At least 22 agricultural unions in Punjab on Thursday launched an agitation against the state government over the new procurement policies in Mandis for the purchase of moong and maize crops.
Agricultural unions, which staged protests in 70 locations in 23 districts of Punjab, claimed the government was demanding that copies of farad (land records) be submitted to the procurement agency before moong crops are purchased. and corn. They also said that the government had set a supply quota of 5 quintals per acre for supply, while they wanted every grain grown to be purchased. The farmers at Thursday’s protest also demanded smooth purchase of the two crops on MSP and submitted memoranda to their respective sub-divisional magistrates, which were addressed to the Chief Minister of Punjab.
“Contrary to Punjab government claims, moong and maize crops are being sold at below MSP prices by farmers after undue restrictions were imposed by the state. The CM must visit the mandis to see the conditions himself. He did not visit the mandis once to witness the purchase of moong and maize in the mandis,” BKU-Dakaunda’s Kanwaljeet Khanna said during a pottest in Jagraon. He added that Jagraon was considered the largest mandi in Punjab in terms of arrival of the moong crop, whose MSP had been set at Rs 7,225 per quintal.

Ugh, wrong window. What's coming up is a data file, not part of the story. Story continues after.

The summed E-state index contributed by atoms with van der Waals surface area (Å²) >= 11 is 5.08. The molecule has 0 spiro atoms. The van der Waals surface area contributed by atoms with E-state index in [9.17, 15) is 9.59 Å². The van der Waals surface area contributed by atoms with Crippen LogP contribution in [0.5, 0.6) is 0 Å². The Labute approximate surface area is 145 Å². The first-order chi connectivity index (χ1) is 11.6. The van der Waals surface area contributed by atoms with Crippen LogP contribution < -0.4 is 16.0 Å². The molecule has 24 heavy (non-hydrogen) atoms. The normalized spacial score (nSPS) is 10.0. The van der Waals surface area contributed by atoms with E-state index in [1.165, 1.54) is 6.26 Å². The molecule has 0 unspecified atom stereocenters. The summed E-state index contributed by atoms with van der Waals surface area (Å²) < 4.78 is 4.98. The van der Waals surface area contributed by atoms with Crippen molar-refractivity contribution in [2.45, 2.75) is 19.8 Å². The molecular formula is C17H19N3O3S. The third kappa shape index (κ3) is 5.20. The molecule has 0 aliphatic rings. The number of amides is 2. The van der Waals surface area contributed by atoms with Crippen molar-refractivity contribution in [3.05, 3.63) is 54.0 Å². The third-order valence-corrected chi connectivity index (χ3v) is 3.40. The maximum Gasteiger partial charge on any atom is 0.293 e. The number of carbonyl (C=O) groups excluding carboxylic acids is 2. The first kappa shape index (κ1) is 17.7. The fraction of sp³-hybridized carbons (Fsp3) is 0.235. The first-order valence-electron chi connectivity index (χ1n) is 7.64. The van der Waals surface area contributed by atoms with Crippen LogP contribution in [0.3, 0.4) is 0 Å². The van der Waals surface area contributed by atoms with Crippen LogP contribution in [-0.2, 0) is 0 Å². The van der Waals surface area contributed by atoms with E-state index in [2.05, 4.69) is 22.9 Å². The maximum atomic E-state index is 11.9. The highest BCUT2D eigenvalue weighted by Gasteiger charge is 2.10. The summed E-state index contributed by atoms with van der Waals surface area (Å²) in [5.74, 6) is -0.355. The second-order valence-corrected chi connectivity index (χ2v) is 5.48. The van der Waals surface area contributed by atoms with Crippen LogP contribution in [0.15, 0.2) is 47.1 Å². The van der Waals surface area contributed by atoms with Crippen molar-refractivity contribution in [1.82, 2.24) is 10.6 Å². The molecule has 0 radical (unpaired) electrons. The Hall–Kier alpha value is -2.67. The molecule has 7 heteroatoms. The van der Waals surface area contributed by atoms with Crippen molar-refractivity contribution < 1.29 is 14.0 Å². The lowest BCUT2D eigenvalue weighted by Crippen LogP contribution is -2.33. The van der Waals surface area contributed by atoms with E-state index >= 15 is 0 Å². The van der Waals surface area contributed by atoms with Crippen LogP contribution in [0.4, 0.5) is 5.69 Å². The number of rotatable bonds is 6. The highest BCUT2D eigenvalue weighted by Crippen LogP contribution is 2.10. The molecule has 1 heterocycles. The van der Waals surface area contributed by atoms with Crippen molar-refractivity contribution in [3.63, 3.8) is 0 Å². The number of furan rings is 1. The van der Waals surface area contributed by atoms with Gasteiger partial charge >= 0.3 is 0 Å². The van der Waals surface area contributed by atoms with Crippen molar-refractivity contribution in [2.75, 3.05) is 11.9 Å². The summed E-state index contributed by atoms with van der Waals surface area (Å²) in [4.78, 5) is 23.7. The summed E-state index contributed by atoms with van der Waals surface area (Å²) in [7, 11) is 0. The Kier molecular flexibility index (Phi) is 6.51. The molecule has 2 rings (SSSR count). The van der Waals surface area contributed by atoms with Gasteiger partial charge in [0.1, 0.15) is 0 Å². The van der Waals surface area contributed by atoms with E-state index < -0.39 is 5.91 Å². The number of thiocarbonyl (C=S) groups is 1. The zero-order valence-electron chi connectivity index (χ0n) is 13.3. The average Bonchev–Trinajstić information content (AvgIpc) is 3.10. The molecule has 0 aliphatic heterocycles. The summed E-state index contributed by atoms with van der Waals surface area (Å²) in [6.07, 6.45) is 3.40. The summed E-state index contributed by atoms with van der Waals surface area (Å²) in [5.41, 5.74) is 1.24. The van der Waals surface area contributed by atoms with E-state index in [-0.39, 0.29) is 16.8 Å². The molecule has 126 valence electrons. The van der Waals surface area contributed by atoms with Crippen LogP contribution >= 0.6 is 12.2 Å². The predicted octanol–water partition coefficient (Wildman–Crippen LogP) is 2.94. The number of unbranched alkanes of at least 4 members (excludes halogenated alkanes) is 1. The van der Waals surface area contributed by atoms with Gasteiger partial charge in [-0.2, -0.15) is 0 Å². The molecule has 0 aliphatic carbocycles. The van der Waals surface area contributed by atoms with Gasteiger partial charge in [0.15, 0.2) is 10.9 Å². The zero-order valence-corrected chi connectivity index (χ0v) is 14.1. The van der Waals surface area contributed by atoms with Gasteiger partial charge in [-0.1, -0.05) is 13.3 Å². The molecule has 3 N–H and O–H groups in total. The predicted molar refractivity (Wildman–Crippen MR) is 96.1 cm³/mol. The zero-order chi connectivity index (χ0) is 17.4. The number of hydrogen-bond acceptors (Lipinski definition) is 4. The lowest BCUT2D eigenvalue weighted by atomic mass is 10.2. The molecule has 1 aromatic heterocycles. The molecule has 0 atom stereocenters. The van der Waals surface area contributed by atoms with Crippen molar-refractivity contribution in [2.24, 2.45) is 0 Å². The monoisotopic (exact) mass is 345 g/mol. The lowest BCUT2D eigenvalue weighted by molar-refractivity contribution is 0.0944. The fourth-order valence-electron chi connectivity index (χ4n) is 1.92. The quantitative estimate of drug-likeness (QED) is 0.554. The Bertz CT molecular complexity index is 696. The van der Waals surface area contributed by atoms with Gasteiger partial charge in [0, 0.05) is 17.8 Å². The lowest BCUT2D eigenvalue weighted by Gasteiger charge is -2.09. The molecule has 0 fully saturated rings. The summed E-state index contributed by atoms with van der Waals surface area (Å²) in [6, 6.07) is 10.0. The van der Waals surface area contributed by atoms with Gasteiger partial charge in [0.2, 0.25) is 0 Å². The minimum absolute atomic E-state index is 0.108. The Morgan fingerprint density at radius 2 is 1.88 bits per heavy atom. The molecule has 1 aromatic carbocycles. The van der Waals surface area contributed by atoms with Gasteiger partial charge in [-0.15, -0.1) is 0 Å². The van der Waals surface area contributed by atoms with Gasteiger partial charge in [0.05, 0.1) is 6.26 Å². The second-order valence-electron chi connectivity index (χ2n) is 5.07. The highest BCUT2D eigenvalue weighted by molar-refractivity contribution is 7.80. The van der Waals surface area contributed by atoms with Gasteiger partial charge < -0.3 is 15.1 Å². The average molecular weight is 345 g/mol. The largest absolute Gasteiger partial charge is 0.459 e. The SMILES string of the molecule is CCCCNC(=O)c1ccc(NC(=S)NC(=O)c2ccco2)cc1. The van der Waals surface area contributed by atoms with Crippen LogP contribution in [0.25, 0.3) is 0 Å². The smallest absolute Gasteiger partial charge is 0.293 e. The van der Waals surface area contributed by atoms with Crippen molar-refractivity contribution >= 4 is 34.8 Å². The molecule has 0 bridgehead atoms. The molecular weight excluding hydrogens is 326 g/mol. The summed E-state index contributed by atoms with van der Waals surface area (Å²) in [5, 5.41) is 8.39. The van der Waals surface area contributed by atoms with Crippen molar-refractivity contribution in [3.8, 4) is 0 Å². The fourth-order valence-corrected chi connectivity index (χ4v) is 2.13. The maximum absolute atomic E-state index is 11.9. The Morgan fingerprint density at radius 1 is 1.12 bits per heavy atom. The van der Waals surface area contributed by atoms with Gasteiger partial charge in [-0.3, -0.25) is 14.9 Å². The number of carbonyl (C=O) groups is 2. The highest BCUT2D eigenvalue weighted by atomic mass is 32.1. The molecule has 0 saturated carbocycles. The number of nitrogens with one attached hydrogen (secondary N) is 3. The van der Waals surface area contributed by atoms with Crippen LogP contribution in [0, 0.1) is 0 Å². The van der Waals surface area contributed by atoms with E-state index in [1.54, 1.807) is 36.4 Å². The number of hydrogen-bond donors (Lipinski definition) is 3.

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Khanna said: “The government only purchases a limited stock of moong at the promised rate of Rs 7225 per quintal, that too if the crop passes all the tests set by the procurement agency. In mandis, private players buy moong at the rate of Rs 5,500 to Rs 6,500 per quintal, which is lower than the MSP. If they import moong from other countries, do they check the land records where it was grown? They ask us to get land mapping from patwari and submit a copy of our land records. At the time of the MSP announcement on moong, the state government had not mentioned that the purchase of the crop would be five quintals per acre.
Gurmeet Singh Mehma, a trade union leader from Ferozepur, said, “Small-scale farmers cannot keep their stocks once they have delivered them to the mandis. Thus, they end up being exploited by private actors. Moreover, when and if Markfed rejects a farmer’s stock, it has no choice but to sell it through private players.